Pre-interview_Test_Question_16

Screenshot 2020-07-05 at 23.21.17

Let x = \sin \theta then \mathrm dx = \cos \theta \mathrm d\theta. Note also that when \theta = 0, x = 0 and when \theta = \dfrac \pi 2, x = 1. Then:

\begin{align*}\int_0^1 \frac {\mathrm dx} {x + \sqrt {1-x^2}} & = \int_0^{\pi/2} \frac {\cos \theta} {\sin \theta + \sqrt {1 - \sin^2 \theta}} \mathrm d\theta \\ & = \int_0^{\pi/2} \frac {\cos \theta} {\sin \theta + \sqrt {\cos^2 \theta}} \mathrm d\theta\end{align*}

Since \cos \theta \ge 0 for 0 \le \theta \le \dfrac \pi 2 we have:

\displaystyle \int_0^{\pi/2} \frac {\cos \theta} {\sin \theta + \sqrt {\cos^2 \theta}} \mathrm d\theta = \int_0^{\pi/2} \frac {\cos \theta} {\sin \theta + \cos \theta} \mathrm d\theta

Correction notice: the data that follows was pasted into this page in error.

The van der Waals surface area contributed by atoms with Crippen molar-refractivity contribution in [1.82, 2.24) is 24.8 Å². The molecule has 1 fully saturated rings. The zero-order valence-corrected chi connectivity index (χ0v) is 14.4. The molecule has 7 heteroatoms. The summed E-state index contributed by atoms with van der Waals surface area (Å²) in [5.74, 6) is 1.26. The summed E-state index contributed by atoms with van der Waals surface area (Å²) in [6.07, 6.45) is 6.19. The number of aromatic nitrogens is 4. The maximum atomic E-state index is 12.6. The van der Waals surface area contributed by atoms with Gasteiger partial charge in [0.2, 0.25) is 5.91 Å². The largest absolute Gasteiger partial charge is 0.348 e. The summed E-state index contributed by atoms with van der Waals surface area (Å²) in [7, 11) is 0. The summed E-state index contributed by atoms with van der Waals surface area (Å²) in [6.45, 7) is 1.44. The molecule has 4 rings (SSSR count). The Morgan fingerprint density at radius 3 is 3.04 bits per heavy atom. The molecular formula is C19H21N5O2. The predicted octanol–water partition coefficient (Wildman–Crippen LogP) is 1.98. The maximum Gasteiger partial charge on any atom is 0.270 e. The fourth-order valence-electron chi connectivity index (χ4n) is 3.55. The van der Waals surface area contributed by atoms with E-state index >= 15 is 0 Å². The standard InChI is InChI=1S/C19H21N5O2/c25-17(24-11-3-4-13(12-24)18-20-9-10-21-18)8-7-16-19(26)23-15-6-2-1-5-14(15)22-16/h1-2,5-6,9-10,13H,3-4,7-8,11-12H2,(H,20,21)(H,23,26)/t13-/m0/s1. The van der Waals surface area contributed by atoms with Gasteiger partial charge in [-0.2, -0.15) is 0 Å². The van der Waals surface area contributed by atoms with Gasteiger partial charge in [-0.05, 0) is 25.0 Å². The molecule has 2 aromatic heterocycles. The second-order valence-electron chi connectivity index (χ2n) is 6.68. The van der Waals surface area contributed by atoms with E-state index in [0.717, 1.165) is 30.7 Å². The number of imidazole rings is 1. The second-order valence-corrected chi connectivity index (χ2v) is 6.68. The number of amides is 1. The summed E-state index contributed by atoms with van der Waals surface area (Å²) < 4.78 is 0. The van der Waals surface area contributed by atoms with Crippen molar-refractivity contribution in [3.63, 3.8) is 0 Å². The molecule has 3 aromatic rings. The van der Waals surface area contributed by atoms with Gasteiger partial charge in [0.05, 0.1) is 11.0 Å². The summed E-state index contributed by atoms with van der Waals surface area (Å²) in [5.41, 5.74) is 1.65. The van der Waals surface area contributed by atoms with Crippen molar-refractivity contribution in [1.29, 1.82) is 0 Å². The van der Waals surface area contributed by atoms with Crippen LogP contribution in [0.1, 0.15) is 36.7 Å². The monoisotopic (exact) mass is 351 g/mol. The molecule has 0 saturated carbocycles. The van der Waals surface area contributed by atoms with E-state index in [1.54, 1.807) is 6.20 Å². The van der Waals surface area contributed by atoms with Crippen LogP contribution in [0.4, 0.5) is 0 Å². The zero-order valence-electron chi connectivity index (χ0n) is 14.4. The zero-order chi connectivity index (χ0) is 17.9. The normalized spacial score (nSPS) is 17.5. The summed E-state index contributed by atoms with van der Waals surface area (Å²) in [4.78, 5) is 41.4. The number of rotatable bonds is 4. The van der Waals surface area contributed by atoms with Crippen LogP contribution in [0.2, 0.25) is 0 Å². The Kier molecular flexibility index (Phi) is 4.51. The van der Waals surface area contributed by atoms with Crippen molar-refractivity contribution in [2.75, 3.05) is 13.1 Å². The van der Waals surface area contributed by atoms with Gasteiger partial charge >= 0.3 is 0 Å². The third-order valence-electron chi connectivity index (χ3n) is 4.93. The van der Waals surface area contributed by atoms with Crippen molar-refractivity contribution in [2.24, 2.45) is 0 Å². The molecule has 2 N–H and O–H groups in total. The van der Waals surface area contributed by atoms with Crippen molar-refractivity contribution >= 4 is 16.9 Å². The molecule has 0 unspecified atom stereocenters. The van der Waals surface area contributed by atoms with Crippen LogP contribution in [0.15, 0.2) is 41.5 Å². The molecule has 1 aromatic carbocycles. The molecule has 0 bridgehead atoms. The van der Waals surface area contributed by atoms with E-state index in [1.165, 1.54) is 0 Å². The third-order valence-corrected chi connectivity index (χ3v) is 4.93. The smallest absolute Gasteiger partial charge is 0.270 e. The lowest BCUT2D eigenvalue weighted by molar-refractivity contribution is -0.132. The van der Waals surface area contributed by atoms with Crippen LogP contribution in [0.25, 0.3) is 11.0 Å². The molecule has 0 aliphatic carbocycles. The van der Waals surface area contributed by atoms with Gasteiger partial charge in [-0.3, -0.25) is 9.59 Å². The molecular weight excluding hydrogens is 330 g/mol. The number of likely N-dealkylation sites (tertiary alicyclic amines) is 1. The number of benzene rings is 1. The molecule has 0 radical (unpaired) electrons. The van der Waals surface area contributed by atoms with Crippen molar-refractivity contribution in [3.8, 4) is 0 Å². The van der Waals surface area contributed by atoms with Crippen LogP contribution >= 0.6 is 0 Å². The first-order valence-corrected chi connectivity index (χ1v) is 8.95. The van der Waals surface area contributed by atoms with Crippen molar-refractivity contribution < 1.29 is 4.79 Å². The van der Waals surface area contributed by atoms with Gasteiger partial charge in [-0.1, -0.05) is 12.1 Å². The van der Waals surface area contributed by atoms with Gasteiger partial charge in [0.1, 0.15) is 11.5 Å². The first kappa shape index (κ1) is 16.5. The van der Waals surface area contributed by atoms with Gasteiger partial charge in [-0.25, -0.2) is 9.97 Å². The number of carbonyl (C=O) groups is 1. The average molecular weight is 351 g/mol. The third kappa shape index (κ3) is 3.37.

Applying a substitution of \displaystyle \theta = \frac \pi 2 - \phi we have:

\begin{align*}\int_0^{\pi/2} \frac {\cos \theta} {\sin \theta + \cos \theta} \mathrm d\theta & = -\int_{\pi/2}^0 \frac {\cos \left(\frac \pi 2 - \phi\right)} {\sin \left(\frac \pi 2 - \phi\right) + \cos \left(\frac \pi 2 - \phi\right)} \mathrm d\phi \\ & = \int_0^{\pi/2} \frac {\sin \phi} {\sin \phi + \cos \phi} \mathrm d\phi\end{align*}

Adding these gives:

\displaystyle 2 \int_0^{\pi/2} \frac {\cos \theta} {\sin \theta + \cos \theta} \mathrm d\theta = \int_0^{\pi/2} \frac {\sin \theta + \cos \theta} {\sin \theta + \cos \theta} \mathrm d\theta = \int_0^{\pi/2} \mathrm d\theta = \frac \pi 2

giving:

\displaystyle \int_0^1 \frac {\mathrm dx} {x + \sqrt {1-x^2}} = \int_0^{\pi/2} \frac {\cos \theta} {\sin \theta + \cos \theta} \mathrm d\theta = \frac \pi 4

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This is unreal. @_gcx - how did you intuit x= \sin \theta? Is it the \sqrt{1-x^2}?

Yeah pretty much and the substitution was from my STEP mental toolkit.

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Battle-hardened